Did you know that a simple manageable condition like constipation could be giving your child a urinary tract infection (UTI)?
Dr Peninah Musyoka, a pediatrician at Machakos Children’s Clinic, says UTIs occur when the rectum is constantly full of stool or when urine is not coming out or going back, which incubates bacteria, hence causing the UTI.
According to the pediatrician, UTIs present differently with age groups: 0 to two months may be non-specific, with some children developing jaundice, the yellowish discolouration of the eyes and skin and which could be the only sign. Other signs may include fever, irritability, poor feeding, vomiting or not gaining weight.
Pain when passing urine
From two months to two years, children will still get a fever, but also take to crying while trying to avoid dysuria which is a pain they feel when passing urine. They are also like to experience abdominal or lower back pain and will pass urine frequently.
“Others may get the urgency, for example, a child who was previously trained and has achieved continence but starts rushing to pass urine only to soil themselves at the toilet,” she says. Others will develop enuresis, more commonly known as bed-wetting.
UTIs are usually caused by bacteria and fungi. Only a few are caused by viruses with 90 percent of the infections being the result of bacteria around the perianal area, mostly coming from stool which is not sterile.
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Dr Musyoka says UTIs are common among boys and girls under one year, but as they grow older, more girls than boys are affected.
“If a parent notices that a boy, who is almost two years or older, has UTI, they should take this with a lot of concern and get checked,” Dr Musyoka says, adding that besides distress, UTIs can also lead to permanent kidney damage.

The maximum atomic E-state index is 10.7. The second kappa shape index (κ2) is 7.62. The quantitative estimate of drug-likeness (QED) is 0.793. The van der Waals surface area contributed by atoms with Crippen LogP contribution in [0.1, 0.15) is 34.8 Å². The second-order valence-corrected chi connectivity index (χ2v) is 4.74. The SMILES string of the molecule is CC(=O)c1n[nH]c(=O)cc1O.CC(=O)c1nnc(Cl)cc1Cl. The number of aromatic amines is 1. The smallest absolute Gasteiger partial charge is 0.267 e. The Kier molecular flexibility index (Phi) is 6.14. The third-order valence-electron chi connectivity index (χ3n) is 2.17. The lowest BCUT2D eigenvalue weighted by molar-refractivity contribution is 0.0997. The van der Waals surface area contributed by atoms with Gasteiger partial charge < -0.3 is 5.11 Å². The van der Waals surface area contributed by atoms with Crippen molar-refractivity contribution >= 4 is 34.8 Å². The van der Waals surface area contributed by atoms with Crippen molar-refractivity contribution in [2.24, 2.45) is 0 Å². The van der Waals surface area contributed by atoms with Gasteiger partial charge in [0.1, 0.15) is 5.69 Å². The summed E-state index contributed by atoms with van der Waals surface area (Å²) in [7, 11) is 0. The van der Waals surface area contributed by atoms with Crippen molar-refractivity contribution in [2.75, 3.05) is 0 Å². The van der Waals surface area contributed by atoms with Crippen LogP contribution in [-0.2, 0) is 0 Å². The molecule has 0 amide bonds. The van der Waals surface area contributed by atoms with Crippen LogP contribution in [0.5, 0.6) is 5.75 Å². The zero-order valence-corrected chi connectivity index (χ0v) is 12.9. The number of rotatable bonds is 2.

This happens when one is voiding. Urine should come out but when one is voiding, it goes backward due to factors involving the nerves not working properly.
“This going backward of urine enables the bacteria to get into the bladder, leading to UTI,” she says.
Some children may have anatomical challenges that expose them to UTIs. For instance, when boys are born without posterior urethral valves, this can obstruct urine from coming out. As a result, it keeps on going backward, hence introducing bacteria into the bladder.
A small percentage of UTIs are also caused by fungi like candida, especially in cases where a catheter has been used, while others are caused by a virus like adenovirus, which leads to hemorrhagic cystitis (bloody urine).
Testing for UTIs involve getting a full blood count to observe how the blood is reacting to the infection, urine samples using the catch urine, followed by a urine culture to determine which bacteria caused the infection.
This determines the kind of medication and management to give to the child.
Dr Musyoka says that a patient who gets frequent or recurrent infections will require further examination but most cases clear after three to five days of medication. The same approach applies for a child whose infection does not respond to antibiotics
According to Dr Frederick Kairithia, a gynaecologist, pre-teens and teens suffering from UTIs should be investigated for any sexual molestation, which they might not divulge for fear of stigmatisation or retribution.
Such a case becomes medical-legal and will require a competent medical professional to assess the extent of infection and “to find out if they have other infections other than the UTI”.
Additionally, children born with very tight foreskins may have trouble passing urine and this can predispose them to UTIs. Such cases require early circumcision.
“There will be a lot of ballooning and straining when boys with tight foreskin try to pass urine, and if this exposes them to UTIs, then they should get circumcised early enough.”